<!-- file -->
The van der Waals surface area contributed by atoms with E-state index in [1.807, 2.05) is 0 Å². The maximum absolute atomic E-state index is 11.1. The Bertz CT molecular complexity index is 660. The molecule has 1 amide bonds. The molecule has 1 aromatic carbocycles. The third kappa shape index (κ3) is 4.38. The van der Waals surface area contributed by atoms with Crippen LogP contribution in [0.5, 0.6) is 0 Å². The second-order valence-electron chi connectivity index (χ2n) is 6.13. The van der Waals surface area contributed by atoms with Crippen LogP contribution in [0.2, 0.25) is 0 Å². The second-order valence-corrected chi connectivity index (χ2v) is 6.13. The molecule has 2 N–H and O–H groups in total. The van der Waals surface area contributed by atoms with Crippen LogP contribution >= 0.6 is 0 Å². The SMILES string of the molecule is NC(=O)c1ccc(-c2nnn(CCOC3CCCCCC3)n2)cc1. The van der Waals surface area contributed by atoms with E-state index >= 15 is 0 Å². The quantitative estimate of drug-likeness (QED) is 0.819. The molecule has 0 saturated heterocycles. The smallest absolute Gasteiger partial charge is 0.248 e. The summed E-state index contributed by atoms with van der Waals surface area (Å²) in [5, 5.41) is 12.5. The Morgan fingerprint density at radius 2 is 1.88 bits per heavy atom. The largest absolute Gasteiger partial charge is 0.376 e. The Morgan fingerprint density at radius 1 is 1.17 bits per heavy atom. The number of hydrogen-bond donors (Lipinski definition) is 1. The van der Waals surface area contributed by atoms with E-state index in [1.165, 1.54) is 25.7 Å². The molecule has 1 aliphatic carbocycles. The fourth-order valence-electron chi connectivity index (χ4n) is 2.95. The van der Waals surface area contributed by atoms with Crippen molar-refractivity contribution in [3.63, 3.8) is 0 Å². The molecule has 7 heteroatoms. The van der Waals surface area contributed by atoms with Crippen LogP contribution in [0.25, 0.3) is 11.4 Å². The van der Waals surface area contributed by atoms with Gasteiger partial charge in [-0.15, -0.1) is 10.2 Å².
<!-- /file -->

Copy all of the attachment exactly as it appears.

The van der Waals surface area contributed by atoms with E-state index in [1.807, 2.05) is 0 Å². The maximum absolute atomic E-state index is 11.1. The Bertz CT molecular complexity index is 660. The molecule has 1 amide bonds. The molecule has 1 aromatic carbocycles. The third kappa shape index (κ3) is 4.38. The van der Waals surface area contributed by atoms with Crippen LogP contribution in [0.5, 0.6) is 0 Å². The second-order valence-electron chi connectivity index (χ2n) is 6.13. The van der Waals surface area contributed by atoms with Crippen LogP contribution in [0.2, 0.25) is 0 Å². The second-order valence-corrected chi connectivity index (χ2v) is 6.13. The molecule has 2 N–H and O–H groups in total. The van der Waals surface area contributed by atoms with Crippen LogP contribution >= 0.6 is 0 Å². The SMILES string of the molecule is NC(=O)c1ccc(-c2nnn(CCOC3CCCCCC3)n2)cc1. The van der Waals surface area contributed by atoms with E-state index >= 15 is 0 Å². The quantitative estimate of drug-likeness (QED) is 0.819. The molecule has 0 saturated heterocycles. The smallest absolute Gasteiger partial charge is 0.248 e. The summed E-state index contributed by atoms with van der Waals surface area (Å²) in [5, 5.41) is 12.5. The Morgan fingerprint density at radius 2 is 1.88 bits per heavy atom. The largest absolute Gasteiger partial charge is 0.376 e. The Morgan fingerprint density at radius 1 is 1.17 bits per heavy atom. The number of hydrogen-bond donors (Lipinski definition) is 1. The van der Waals surface area contributed by atoms with E-state index in [1.165, 1.54) is 25.7 Å². The molecule has 1 aliphatic carbocycles. The fourth-order valence-electron chi connectivity index (χ4n) is 2.95. The van der Waals surface area contributed by atoms with Crippen molar-refractivity contribution in [3.63, 3.8) is 0 Å². The molecule has 7 heteroatoms. The van der Waals surface area contributed by atoms with Crippen LogP contribution in [0.25, 0.3) is 11.4 Å². The van der Waals surface area contributed by atoms with Gasteiger partial charge in [-0.15, -0.1) is 10.2 Å².